Skip to main content

Virtually on strike

Printer-friendly version
Author: 
Moase, Nick
Publication Date: 
8 May 2012

 

EXCERPTS:

The workers at Queens Daycare waged a virtual strike on May 1, bringing awareness to what Early Childhood educators do in their communities.

Called Worthy Wage Day, it was not about the staff walking off the job. It was about getting the information out there that they are striving to receive the wages that reflect their training and experience.

"We are trying to get people to reflect on what we do," says Queens Daycare director Amber Purdy.

Daycare providers are sometimes mistakenly thought of as an organized babysitting service, however there is much more to a daycare than looking after children. Most full-time staff have gone through post-secondary education, either a four year bachelors degree in early education or a two year early education diploma from community college.

In Nova Scotia though the pay is one of the lowest in Canada, at about $12 an hour. The Nova Scotia Child Care Association put out a salary scale they believe is more realistic to what the educators do. It starts at $10 an hour for those without a degree, and scales up to $21.43 an hour as the educator moves up through the five levels.

The Queens Daycare can have up to 42 children at their facility, and operates all day five days a week. A variety of programming takes place under their roof, starting for children 18 months and up to pre-school and primary preparation.

Purdy says some of the things they are trained to teach include a module on feelings and empathy, which teaches children how to treat each other, home and fire safety, and how to recognize the letters of the alphabet.

The toddler program is for children age 18 months to 3 years old, with a focus on early interaction. The children work with fine motor skills and cognitive thinking, though someone looking in might not recognize it as such.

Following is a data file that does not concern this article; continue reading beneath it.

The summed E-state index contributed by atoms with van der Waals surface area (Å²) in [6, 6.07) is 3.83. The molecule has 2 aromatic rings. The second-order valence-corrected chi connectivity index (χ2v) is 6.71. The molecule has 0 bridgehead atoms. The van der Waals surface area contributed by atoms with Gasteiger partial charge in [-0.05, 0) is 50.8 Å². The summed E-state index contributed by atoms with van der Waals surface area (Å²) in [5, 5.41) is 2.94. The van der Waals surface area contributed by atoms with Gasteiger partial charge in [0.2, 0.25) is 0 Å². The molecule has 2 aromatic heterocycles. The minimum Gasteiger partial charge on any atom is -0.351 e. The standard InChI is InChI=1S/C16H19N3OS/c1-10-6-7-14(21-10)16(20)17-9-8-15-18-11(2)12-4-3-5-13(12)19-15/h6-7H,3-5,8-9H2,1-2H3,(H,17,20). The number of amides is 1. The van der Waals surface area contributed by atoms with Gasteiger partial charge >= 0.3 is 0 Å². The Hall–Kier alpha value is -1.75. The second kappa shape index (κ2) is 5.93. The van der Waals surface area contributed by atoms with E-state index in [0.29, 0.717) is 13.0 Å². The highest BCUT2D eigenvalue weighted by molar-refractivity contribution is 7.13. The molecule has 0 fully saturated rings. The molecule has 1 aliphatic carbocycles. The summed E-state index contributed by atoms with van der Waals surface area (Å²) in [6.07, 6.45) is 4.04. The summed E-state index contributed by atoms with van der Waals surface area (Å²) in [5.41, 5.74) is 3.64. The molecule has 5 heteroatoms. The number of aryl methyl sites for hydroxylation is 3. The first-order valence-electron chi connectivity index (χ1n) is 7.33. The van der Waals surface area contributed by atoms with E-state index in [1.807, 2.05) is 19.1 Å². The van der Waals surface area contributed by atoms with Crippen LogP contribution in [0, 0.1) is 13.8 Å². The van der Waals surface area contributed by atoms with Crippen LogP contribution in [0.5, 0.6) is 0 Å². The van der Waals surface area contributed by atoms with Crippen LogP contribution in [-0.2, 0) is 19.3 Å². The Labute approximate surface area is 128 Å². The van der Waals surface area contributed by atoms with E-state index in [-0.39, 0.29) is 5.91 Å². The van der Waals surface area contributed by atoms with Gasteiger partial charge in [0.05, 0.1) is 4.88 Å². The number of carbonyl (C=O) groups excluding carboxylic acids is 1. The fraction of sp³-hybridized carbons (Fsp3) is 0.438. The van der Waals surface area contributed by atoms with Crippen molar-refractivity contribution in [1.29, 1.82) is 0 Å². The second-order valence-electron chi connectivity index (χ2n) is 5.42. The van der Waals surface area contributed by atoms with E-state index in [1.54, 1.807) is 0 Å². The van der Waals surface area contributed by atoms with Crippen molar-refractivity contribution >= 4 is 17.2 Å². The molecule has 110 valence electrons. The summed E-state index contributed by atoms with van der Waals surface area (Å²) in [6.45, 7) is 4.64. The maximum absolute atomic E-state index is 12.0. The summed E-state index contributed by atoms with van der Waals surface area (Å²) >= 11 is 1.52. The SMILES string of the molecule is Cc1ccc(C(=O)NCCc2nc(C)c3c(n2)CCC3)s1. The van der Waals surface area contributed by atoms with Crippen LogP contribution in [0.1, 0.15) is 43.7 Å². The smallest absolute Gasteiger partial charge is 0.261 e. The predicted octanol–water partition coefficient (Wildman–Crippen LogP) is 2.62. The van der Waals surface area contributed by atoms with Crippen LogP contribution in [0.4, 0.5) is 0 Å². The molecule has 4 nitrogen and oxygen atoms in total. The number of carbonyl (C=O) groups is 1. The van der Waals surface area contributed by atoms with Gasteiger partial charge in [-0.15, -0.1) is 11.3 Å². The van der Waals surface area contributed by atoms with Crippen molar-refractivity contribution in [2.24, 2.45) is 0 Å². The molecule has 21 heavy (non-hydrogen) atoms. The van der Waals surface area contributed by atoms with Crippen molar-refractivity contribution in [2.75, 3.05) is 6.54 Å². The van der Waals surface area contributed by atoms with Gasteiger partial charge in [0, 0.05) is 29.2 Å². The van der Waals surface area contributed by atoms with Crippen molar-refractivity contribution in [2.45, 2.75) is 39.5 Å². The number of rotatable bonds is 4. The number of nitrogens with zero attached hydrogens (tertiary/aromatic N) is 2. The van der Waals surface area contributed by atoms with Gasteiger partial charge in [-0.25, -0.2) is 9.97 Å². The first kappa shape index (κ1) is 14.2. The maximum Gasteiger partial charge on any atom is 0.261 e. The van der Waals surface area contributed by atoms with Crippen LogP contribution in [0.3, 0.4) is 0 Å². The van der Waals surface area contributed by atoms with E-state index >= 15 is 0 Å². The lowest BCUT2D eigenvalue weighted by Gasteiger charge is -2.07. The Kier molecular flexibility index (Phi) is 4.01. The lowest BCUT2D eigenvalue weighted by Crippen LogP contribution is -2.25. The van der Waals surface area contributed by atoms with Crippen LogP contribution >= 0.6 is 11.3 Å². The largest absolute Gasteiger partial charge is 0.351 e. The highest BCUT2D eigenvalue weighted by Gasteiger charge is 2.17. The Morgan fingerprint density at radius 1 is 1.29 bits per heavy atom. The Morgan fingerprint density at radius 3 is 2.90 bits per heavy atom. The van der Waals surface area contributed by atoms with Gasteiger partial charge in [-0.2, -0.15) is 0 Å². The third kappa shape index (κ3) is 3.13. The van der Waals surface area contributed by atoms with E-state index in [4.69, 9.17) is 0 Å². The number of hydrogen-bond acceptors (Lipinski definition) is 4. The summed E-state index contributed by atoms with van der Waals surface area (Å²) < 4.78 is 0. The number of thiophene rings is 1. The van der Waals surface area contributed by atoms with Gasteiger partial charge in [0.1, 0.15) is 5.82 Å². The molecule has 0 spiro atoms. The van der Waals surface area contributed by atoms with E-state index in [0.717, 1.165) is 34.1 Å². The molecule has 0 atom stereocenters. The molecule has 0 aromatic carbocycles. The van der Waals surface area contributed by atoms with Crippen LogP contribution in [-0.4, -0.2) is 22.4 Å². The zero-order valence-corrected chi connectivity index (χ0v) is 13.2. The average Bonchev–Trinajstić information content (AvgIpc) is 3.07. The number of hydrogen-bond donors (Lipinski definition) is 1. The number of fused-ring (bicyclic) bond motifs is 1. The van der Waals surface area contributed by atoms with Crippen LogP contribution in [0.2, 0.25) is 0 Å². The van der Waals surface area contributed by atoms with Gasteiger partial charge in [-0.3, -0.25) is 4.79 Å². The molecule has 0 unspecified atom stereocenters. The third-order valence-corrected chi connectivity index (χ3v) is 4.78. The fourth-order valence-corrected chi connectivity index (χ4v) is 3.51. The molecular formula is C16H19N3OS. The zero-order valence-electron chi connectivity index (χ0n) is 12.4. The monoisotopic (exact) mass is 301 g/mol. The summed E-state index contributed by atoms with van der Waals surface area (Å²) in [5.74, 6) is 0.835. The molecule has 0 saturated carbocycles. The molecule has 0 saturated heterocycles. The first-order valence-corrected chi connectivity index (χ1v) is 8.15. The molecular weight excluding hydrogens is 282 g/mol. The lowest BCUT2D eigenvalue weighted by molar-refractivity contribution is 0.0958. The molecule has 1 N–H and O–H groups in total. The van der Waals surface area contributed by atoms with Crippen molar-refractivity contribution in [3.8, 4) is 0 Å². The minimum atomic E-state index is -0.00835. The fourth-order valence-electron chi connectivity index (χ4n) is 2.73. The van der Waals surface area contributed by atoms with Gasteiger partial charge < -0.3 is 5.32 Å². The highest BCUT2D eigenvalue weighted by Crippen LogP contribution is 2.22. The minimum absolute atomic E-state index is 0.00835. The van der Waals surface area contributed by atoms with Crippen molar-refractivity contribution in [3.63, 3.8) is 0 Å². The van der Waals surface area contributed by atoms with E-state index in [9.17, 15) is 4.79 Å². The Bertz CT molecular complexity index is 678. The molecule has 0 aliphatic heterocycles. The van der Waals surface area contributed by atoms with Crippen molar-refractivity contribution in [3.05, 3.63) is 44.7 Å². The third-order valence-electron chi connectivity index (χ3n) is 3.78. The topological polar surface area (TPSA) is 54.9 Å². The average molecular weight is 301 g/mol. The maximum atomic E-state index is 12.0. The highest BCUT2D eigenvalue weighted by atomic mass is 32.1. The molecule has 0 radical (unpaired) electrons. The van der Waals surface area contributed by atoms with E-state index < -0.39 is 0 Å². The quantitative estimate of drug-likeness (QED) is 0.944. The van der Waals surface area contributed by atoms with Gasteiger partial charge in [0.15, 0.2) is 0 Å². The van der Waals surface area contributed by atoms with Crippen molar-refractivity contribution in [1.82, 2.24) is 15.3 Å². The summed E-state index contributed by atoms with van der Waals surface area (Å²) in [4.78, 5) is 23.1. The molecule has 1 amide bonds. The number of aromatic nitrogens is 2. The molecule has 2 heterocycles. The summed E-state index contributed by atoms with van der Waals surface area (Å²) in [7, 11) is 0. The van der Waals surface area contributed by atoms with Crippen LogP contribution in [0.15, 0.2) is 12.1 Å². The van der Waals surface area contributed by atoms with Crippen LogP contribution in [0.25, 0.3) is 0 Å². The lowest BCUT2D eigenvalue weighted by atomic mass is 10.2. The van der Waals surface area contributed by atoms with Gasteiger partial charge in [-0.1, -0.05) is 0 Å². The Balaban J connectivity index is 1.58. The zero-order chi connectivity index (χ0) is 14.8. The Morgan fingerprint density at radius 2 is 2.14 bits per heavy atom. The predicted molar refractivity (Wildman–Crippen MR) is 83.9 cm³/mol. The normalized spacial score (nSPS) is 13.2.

"It's a kind of play, but it's things they need to develop," says Purdy.For fine motor skills, they might make things out of playdough for example, and cognitive skills come out of working with their imaginations.

Each child in the daycare has a portfolio that tracks their progress through the year as well, similar to a report card.

Purdy says published research has also shown the first five years of life is when children have the biggest brain development. Proper daycare services can have an important impact on the future of children in the schools when it comes to social and behavioural skills.

The daycare also works with special needs children, and with the public schools when the children transition out of the daycare system.

Governments regulate daycares both in the education they deliver and sanitation standards. Inspectors come in twice a year for both, once announced and once with a surprise visit.

Regulations implemented last year also mean untrained staff, which usually come in as substitutes, must go through a designated workshop within a year of being hired. All other staff has to have 30 hours of developmental workshops within a three-year period.

Funding from the daycare comes from a mix of fees from the parents and grants from the governments.

Queens Daycare as it is now has been open for the past six years. Before then it had shut down for six months due to a lack of trained staff. Purdy came on board after being asked to help reopen the centre. At the time they only had three staff, however the daycare grew to the point where they need 14 staff members.

-reprinted from the Queens County Advance

article
Entered Date: 
9 May 2012
Premium Drupal Themes by Adaptivethemes
randomness